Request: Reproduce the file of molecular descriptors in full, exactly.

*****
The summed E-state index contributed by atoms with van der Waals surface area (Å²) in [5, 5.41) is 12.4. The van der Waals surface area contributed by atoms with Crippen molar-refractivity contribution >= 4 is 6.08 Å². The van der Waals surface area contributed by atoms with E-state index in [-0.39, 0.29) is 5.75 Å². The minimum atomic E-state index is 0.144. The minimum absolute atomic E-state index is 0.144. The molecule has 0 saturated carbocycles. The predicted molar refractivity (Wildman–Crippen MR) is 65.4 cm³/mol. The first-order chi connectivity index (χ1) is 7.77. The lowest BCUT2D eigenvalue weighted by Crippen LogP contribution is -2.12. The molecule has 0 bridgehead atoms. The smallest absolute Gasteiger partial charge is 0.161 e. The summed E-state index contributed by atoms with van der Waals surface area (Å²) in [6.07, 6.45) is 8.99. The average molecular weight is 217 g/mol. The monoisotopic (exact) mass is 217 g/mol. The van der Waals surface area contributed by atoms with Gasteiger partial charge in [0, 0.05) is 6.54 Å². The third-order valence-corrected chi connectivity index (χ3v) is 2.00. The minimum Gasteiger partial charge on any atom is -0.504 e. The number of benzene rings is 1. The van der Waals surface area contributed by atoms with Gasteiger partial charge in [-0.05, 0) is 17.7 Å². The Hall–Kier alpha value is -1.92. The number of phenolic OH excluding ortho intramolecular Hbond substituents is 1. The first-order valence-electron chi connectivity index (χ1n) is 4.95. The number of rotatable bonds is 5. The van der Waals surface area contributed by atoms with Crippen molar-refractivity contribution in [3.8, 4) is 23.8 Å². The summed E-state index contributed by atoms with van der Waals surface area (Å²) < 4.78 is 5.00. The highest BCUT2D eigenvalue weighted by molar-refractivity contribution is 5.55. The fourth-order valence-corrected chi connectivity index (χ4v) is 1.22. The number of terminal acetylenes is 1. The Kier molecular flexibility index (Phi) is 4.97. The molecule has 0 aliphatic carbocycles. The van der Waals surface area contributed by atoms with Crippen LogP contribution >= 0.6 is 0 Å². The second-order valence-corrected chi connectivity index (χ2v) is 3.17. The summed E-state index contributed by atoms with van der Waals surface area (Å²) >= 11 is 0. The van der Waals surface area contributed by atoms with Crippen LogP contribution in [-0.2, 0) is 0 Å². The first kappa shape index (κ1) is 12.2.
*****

The summed E-state index contributed by atoms with van der Waals surface area (Å²) in [5, 5.41) is 12.4. The van der Waals surface area contributed by atoms with Crippen molar-refractivity contribution >= 4 is 6.08 Å². The van der Waals surface area contributed by atoms with E-state index in [-0.39, 0.29) is 5.75 Å². The minimum atomic E-state index is 0.144. The minimum absolute atomic E-state index is 0.144. The molecule has 0 saturated carbocycles. The predicted molar refractivity (Wildman–Crippen MR) is 65.4 cm³/mol. The first-order chi connectivity index (χ1) is 7.77. The lowest BCUT2D eigenvalue weighted by Crippen LogP contribution is -2.12. The molecule has 0 bridgehead atoms. The smallest absolute Gasteiger partial charge is 0.161 e. The summed E-state index contributed by atoms with van der Waals surface area (Å²) in [6.07, 6.45) is 8.99. The average molecular weight is 217 g/mol. The monoisotopic (exact) mass is 217 g/mol. The van der Waals surface area contributed by atoms with Gasteiger partial charge in [0, 0.05) is 6.54 Å². The third-order valence-corrected chi connectivity index (χ3v) is 2.00. The minimum Gasteiger partial charge on any atom is -0.504 e. The number of benzene rings is 1. The van der Waals surface area contributed by atoms with Gasteiger partial charge in [-0.05, 0) is 17.7 Å². The Hall–Kier alpha value is -1.92. The number of phenolic OH excluding ortho intramolecular Hbond substituents is 1. The first-order valence-electron chi connectivity index (χ1n) is 4.95. The number of rotatable bonds is 5. The van der Waals surface area contributed by atoms with Crippen molar-refractivity contribution in [3.8, 4) is 23.8 Å². The summed E-state index contributed by atoms with van der Waals surface area (Å²) < 4.78 is 5.00. The highest BCUT2D eigenvalue weighted by molar-refractivity contribution is 5.55. The fourth-order valence-corrected chi connectivity index (χ4v) is 1.22. The number of terminal acetylenes is 1. The Kier molecular flexibility index (Phi) is 4.97. The molecule has 0 aliphatic carbocycles. The van der Waals surface area contributed by atoms with Crippen LogP contribution >= 0.6 is 0 Å². The second-order valence-corrected chi connectivity index (χ2v) is 3.17. The summed E-state index contributed by atoms with van der Waals surface area (Å²) >= 11 is 0. The van der Waals surface area contributed by atoms with Crippen LogP contribution in [-0.2, 0) is 0 Å². The first kappa shape index (κ1) is 12.2.